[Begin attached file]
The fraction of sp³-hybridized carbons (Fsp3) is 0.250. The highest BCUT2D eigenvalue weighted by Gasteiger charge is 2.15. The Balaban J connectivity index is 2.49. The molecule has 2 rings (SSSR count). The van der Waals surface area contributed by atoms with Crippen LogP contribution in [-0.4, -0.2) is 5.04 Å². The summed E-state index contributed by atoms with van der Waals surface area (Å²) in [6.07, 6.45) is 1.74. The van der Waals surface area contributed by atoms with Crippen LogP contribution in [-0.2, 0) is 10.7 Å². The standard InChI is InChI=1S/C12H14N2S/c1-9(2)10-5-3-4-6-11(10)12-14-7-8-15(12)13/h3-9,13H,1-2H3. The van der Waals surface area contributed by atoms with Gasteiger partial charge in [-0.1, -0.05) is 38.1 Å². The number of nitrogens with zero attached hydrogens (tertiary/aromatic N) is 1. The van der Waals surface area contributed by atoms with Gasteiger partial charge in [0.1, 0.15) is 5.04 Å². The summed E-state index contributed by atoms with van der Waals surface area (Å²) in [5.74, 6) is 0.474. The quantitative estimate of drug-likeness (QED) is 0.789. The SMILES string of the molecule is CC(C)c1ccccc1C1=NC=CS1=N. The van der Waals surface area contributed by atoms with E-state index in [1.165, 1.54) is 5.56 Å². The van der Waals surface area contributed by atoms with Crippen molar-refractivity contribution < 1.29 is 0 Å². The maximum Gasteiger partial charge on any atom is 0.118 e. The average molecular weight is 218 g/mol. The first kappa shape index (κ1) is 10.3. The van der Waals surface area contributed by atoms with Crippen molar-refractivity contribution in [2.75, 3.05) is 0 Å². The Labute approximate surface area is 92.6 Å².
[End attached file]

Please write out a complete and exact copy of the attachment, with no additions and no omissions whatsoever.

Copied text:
The fraction of sp³-hybridized carbons (Fsp3) is 0.250. The highest BCUT2D eigenvalue weighted by Gasteiger charge is 2.15. The Balaban J connectivity index is 2.49. The molecule has 2 rings (SSSR count). The van der Waals surface area contributed by atoms with Crippen LogP contribution in [-0.4, -0.2) is 5.04 Å². The summed E-state index contributed by atoms with van der Waals surface area (Å²) in [6.07, 6.45) is 1.74. The van der Waals surface area contributed by atoms with Crippen LogP contribution in [-0.2, 0) is 10.7 Å². The standard InChI is InChI=1S/C12H14N2S/c1-9(2)10-5-3-4-6-11(10)12-14-7-8-15(12)13/h3-9,13H,1-2H3. The van der Waals surface area contributed by atoms with Gasteiger partial charge in [-0.1, -0.05) is 38.1 Å². The number of nitrogens with zero attached hydrogens (tertiary/aromatic N) is 1. The van der Waals surface area contributed by atoms with Gasteiger partial charge in [0.1, 0.15) is 5.04 Å². The summed E-state index contributed by atoms with van der Waals surface area (Å²) in [5.74, 6) is 0.474. The quantitative estimate of drug-likeness (QED) is 0.789. The SMILES string of the molecule is CC(C)c1ccccc1C1=NC=CS1=N. The van der Waals surface area contributed by atoms with E-state index in [1.165, 1.54) is 5.56 Å². The van der Waals surface area contributed by atoms with Crippen molar-refractivity contribution < 1.29 is 0 Å². The maximum Gasteiger partial charge on any atom is 0.118 e. The average molecular weight is 218 g/mol. The first kappa shape index (κ1) is 10.3. The van der Waals surface area contributed by atoms with Crippen molar-refractivity contribution in [2.75, 3.05) is 0 Å². The Labute approximate surface area is 92.6 Å².